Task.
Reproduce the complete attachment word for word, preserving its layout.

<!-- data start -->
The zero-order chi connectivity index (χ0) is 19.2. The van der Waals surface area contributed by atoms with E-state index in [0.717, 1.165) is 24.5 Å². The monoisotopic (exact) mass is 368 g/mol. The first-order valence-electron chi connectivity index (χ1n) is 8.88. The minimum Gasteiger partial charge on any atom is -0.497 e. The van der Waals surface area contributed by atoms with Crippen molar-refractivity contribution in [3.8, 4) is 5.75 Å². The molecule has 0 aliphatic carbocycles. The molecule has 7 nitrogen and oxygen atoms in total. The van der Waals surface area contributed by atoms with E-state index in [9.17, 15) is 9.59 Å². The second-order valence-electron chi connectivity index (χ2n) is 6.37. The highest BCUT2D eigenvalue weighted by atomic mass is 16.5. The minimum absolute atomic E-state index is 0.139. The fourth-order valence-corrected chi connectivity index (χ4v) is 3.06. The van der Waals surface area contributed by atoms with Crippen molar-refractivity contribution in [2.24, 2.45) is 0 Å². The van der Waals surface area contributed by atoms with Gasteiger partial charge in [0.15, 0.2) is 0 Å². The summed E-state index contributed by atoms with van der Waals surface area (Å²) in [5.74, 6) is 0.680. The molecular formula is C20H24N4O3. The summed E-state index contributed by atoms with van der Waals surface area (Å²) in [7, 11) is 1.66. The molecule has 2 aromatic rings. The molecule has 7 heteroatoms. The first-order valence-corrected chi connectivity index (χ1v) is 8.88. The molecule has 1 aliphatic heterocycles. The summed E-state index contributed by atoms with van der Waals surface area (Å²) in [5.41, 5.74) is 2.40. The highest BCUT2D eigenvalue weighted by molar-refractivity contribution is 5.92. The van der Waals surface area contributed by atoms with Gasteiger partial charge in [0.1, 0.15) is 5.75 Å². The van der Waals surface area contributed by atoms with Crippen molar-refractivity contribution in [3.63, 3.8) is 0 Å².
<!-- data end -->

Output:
The zero-order chi connectivity index (χ0) is 19.2. The van der Waals surface area contributed by atoms with E-state index in [0.717, 1.165) is 24.5 Å². The monoisotopic (exact) mass is 368 g/mol. The first-order valence-electron chi connectivity index (χ1n) is 8.88. The minimum Gasteiger partial charge on any atom is -0.497 e. The van der Waals surface area contributed by atoms with Crippen molar-refractivity contribution in [3.8, 4) is 5.75 Å². The molecule has 0 aliphatic carbocycles. The molecule has 7 nitrogen and oxygen atoms in total. The van der Waals surface area contributed by atoms with E-state index in [9.17, 15) is 9.59 Å². The second-order valence-electron chi connectivity index (χ2n) is 6.37. The highest BCUT2D eigenvalue weighted by atomic mass is 16.5. The minimum absolute atomic E-state index is 0.139. The fourth-order valence-corrected chi connectivity index (χ4v) is 3.06. The van der Waals surface area contributed by atoms with Crippen molar-refractivity contribution in [2.24, 2.45) is 0 Å². The van der Waals surface area contributed by atoms with Gasteiger partial charge in [0.15, 0.2) is 0 Å². The summed E-state index contributed by atoms with van der Waals surface area (Å²) in [5.74, 6) is 0.680. The molecular formula is C20H24N4O3. The summed E-state index contributed by atoms with van der Waals surface area (Å²) in [7, 11) is 1.66. The molecule has 2 aromatic rings. The molecule has 7 heteroatoms. The first-order valence-corrected chi connectivity index (χ1v) is 8.88. The molecule has 1 aliphatic heterocycles. The summed E-state index contributed by atoms with van der Waals surface area (Å²) in [5.41, 5.74) is 2.40. The highest BCUT2D eigenvalue weighted by molar-refractivity contribution is 5.92. The van der Waals surface area contributed by atoms with Gasteiger partial charge in [0.1, 0.15) is 5.75 Å². The van der Waals surface area contributed by atoms with Crippen molar-refractivity contribution in [3.63, 3.8) is 0 Å².